Felis ISSN 2398-2950

Skin: fat responsive dermatosis

Synonym(s): Essential fatty acid deficiency

Contributor(s): Alison Jones, David Scarff

Introduction

  • cause: inadequate diet or chronic disease/malabsorption.
  • Signs: include dry scaling, followed by erythema, alopecia and pruritus.
  • Diagnosis: history and signs.
  • Treatment: fatty acid supplementation, or alteration to complete, balanced diet.
  • Prognosis: good if simple nutritional deficiency diagnosed.

Pathogenesis

Etiology

  • Long term maintenance on diet deficient in fatty acids.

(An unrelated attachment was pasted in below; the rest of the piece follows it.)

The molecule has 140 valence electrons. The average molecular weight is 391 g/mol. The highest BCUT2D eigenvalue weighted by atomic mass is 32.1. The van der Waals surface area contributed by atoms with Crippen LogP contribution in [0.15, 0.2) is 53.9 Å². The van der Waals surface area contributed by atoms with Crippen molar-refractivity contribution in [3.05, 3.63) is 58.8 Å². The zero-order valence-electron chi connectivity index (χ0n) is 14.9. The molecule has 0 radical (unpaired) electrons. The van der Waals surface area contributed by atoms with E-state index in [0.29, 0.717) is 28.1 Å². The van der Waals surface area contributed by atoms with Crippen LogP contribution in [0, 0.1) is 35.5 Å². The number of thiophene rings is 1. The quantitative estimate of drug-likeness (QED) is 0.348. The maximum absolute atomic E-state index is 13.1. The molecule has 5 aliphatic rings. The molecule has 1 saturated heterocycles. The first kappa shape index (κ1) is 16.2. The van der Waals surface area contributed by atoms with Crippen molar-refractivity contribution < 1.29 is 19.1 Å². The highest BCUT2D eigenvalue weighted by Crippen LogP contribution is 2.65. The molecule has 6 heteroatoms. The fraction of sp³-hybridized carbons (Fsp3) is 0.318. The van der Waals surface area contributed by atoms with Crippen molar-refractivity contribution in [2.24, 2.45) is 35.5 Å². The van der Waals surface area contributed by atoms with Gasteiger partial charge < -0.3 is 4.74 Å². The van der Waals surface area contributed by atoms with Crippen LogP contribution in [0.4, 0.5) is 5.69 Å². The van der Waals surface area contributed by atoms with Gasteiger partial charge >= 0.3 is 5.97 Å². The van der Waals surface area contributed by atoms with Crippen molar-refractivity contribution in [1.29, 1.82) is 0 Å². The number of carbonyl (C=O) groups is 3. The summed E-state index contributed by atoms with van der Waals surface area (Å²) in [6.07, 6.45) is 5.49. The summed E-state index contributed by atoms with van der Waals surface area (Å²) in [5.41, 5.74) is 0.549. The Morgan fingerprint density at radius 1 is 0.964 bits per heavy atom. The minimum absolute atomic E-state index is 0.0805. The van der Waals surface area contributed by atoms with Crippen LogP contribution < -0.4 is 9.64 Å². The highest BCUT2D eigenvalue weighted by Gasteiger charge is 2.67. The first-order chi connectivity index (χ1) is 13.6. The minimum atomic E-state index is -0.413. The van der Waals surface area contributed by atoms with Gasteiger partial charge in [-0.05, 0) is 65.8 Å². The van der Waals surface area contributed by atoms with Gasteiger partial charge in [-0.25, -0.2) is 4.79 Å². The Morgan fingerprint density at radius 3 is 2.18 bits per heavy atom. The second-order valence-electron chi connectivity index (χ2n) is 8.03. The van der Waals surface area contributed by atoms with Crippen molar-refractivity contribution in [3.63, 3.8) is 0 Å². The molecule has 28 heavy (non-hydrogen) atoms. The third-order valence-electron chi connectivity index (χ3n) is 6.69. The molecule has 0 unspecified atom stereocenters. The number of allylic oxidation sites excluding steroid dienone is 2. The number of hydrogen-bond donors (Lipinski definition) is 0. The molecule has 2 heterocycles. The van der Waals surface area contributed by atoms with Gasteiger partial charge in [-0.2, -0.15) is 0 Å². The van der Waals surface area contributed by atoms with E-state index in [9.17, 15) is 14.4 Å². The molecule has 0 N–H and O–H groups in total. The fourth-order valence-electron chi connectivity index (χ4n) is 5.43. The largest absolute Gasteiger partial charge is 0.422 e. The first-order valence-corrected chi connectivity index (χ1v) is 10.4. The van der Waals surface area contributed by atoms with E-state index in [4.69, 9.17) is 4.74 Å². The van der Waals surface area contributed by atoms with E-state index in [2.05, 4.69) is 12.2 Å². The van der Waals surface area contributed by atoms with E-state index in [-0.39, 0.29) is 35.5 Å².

• Deficiency can also accompany chronic internal disease such as malabsorption Malassezia pachydermatis (possibly secondary to infiltrative bowel disease eg lymphoma Lymphoma) or liver disease Liver: chronic disease.

Pathophysiology

  • Cats require certain fatty acids in their diet (linoleic and arachidonic acid) since they lack the ability to sythesize them.
  • Commercial diets are adequately supplemented, but poor storage of dried foods may result in deficiency.
  • Arachidonic acid only found in fat of animal origin confirming cat as obligate carnivore cat is unable to synthesize arachidonic acid from linoleic acid.

Diagnosis

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Treatment

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Prevention

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Outcomes

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Further Reading

Publications

Refereed papers


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